Hari Vamadevan, regional director, UK & Ireland, DNV Energy Systems, and Wendy Brown, environment director, IOGP
As the backbone of global energy supply, the transformation of the oil and gas industry is critical to meet global carbon net zero targets.
In 2050, fossil fuels will account for 54% of primary energy supply, compared to around 80% today. Much of this will come from natural gas, as it becomes the world’s largest energy source from the mid-2020s. Production and distribution accounts for only a quarter of the industry’s carbon emissions with the majority occurring during its combustion. While the transition to renewables and efforts to cut carbon intensity will significantly reduce emissions, they will not deeply decarbonize natural gas.
Achieving the Paris Agreement goals is undoubtedly a mammoth task but it’s not a new or unfamiliar mission as environmental and climate awareness becomes part and parcel of the industry’s DNA. A behavioral and cultural shift is already underway to fully galvanize the investment, innovation and stakeholder partnerships that need to be forged. Easy, superficial responses will not work. Industry players, under pressure from society, investor sentiment, and regulation, are responding with ambitious carbon neutrality goals.
The journey to net zero follows three greenhouse gas protocols. Firstly, scope 1 covers direct emissions from a company; scope 2 is indirect emissions from the consumption of energy from suppliers; and scope 3, the most challenging, includes all other indirect emissions that occur in a company’s value chain. The oil and gas industry brings a lot to the table to tackle this, from decades of know-how and engineering experience to project management capabilities.
The topic is one of ten keynote program sessions at SPE Offshore Europe 2021, which will be held in Aberdeen, Scotland, Sept. 7-10, 2021. Global thought leaders from government, industry organizations, as well as operators and supply chain companies will discuss the key elements of their road maps, which will include energy optimization, electrification, flaring and venting reductions, CCS and hydrogen, asset re-purposing and re-use. The sessions are aligned to the overall theme and direction of the event: ‘Oil & Gas: Working Together for a Net Zero Future.’
Collaboration is essential. Deep decarbonization is far too complex, too challenging and involves far too many stakeholders for one company to be able to develop, deploy and deliver the technologies and projects required to halt the consequences of climate change. Collaboration is one of IOGP’s core strengths for over 40 years, bringing industry together on joint projects – the Global Industry Response Group (GIRG) and JIP33 are good examples.
The global pandemic, which has brought huge turmoil and tragedy, has also shown what the world could look like with lower carbon emissions. Clearly, such a seismic shift in the economy and society is neither desirable nor sustainable. Despite the uncertainties resulting from the pandemic and the challenging price scenarios, the industry focus has remained unchanged: meeting the world’s energy demand while helping to achieve a lower carbon future. This has triggered an increased momentum towards an impactful energy transition.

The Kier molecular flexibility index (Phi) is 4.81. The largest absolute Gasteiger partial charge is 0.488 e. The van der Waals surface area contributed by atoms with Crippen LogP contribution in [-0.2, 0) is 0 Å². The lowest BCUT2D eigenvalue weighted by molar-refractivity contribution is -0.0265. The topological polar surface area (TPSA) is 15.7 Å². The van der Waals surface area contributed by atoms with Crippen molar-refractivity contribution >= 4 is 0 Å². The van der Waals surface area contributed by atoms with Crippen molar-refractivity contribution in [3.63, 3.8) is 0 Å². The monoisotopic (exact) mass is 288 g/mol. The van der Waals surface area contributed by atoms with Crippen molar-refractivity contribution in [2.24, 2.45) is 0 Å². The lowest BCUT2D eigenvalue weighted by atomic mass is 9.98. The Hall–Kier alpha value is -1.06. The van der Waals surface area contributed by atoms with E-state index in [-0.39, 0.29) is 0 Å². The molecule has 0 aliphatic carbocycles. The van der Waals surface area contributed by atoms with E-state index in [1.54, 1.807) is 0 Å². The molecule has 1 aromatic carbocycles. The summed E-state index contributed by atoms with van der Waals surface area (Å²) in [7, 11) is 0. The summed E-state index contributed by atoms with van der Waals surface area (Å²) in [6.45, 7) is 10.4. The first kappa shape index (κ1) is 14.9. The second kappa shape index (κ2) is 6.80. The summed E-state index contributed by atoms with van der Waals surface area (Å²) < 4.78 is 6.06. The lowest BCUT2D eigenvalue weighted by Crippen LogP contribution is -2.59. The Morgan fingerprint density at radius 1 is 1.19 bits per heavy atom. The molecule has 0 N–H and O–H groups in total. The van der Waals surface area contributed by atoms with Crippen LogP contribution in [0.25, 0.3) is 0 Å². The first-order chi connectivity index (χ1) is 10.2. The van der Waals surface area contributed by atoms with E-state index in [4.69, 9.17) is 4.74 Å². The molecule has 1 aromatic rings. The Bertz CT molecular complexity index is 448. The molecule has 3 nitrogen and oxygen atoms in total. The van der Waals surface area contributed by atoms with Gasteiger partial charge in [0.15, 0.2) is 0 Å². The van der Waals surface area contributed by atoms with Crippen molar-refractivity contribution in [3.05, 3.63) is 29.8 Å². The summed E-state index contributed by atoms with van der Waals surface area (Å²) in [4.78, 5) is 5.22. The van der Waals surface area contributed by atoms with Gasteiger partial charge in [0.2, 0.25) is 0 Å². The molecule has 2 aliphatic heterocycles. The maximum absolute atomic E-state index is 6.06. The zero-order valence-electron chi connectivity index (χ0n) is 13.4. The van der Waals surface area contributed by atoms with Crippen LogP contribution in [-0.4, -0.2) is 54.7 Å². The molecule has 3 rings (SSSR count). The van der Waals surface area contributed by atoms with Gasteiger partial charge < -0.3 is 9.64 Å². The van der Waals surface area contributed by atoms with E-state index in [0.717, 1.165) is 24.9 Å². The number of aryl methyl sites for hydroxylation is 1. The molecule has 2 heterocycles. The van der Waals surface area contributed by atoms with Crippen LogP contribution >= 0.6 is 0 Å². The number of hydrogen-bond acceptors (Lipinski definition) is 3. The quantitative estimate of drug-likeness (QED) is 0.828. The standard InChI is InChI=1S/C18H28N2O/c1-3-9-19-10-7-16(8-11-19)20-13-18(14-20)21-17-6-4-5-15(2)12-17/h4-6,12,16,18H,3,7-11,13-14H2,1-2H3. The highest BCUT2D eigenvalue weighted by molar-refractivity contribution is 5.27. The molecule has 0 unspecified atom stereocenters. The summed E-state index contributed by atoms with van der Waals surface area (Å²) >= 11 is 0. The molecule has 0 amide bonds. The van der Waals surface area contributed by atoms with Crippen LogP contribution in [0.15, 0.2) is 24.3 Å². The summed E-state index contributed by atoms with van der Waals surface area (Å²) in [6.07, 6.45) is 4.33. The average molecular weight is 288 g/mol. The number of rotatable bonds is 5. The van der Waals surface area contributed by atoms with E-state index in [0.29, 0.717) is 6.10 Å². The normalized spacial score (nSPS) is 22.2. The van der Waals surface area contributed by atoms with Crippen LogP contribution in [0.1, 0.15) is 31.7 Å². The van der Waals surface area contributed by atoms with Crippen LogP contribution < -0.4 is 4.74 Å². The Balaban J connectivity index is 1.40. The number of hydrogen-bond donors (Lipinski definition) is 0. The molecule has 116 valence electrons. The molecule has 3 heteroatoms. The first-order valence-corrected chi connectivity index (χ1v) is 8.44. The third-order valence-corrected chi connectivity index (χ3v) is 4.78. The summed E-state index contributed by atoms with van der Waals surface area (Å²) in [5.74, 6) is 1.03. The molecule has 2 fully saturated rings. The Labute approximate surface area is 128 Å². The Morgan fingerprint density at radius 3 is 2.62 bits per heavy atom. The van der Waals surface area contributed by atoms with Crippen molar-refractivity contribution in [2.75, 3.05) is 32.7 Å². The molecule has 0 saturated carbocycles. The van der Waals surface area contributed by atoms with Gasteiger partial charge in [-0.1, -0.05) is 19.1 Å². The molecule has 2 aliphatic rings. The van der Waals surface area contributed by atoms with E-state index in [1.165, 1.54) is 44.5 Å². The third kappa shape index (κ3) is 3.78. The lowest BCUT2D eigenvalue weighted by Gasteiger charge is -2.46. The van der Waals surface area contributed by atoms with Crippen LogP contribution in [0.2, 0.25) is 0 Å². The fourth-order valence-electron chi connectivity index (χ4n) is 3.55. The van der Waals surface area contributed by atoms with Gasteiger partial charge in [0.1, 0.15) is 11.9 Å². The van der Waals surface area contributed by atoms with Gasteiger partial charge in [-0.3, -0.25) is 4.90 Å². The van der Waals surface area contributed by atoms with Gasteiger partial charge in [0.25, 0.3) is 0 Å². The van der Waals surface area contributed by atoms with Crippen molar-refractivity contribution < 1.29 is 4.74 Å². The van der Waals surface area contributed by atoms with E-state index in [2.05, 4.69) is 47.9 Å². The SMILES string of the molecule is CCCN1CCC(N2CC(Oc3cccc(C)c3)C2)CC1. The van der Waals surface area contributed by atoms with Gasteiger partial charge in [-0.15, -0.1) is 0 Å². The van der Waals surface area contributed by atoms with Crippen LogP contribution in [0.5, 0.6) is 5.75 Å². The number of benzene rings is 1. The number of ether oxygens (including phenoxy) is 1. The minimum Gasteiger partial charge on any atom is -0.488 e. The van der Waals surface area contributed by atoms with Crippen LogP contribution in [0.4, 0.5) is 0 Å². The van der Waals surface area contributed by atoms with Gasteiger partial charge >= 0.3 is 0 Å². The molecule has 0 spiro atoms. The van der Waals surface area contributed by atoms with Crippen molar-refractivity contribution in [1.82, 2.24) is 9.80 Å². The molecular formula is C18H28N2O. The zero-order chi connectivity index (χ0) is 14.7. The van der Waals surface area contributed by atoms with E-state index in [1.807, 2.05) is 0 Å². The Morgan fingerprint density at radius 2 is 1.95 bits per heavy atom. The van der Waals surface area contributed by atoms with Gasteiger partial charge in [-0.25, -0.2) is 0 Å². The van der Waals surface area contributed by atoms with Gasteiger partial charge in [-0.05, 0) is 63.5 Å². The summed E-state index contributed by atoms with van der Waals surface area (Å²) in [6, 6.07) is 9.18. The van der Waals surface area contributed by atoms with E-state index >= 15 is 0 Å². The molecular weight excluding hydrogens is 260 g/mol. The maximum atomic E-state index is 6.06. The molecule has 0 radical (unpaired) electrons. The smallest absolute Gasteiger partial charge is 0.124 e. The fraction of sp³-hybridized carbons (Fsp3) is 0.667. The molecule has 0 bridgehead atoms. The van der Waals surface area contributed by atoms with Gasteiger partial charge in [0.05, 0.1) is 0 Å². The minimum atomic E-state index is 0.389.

DNV’s latest Industry Outlook survey revealed that the oil and gas sector expects to boost investment in the energy systems of the future over the next 12 months as companies seek to transform for the long-term. A record two-thirds (66%) of respondents stated that their organization is actively adapting to a less carbon-intensive energy mix in 2021, up from just 44% in 2018. Some 57% plan to increase investment in renewables, up from 44% last year, while half (48%) expect to increase investment in green or decarbonized gas.
Low carbon technologies such as carbon capture utilization and storage (CCUS) will play a key role in curbing emissions, but need to be supported politically and through policy measures. The same is true for clean hydrogen. An independent evaluation of geologic CO2 storage assessments worldwide is now available and five CCUS hubs are being developed in the USA, UK, Norway, Netherlands, and China, with three more planned in 2021.
Methane emission reduction is also a major priority for the sector. But what works well for an onshore site in the desert, for example, could be different from the optimal solution for an offshore platform in windy weather. IOGP, OGCI and IPIECA have launched a joint project to develop a common set of recommended practices for methane emissions detection and quantification technologies, applicable to the upstream oil and gas industry.
Environmental, social and governance (ESG) reporting will put more weight on low carbon activities. Likewise, the rising price of carbon will be viewed as a liability on balance sheets and a potential deterrent for future investment and capital allocation in the mid to long-term.
Commitments so far indicate that emissions reductions in the short-term will come largely from efforts to decarbonize oil and gas production. Solutions include electrifying oil and gas assets, reducing flaring and venting of gas during production, increased efforts to detect and stem methane leaks, and efficiency gains through digitalization. However, deep decarbonization of the world’s energy system is still 15 years away, with carbon emissions set to remain stubbornly high until the mid-2030s.
Will it be enough to get to net zero? In order to meet these goals, the industry, government, regulatory bodies and NGOs need a clearer appreciation of the urgency and scale of action needed, the cultural shift required, and the new era of collaboration and co-ordination required.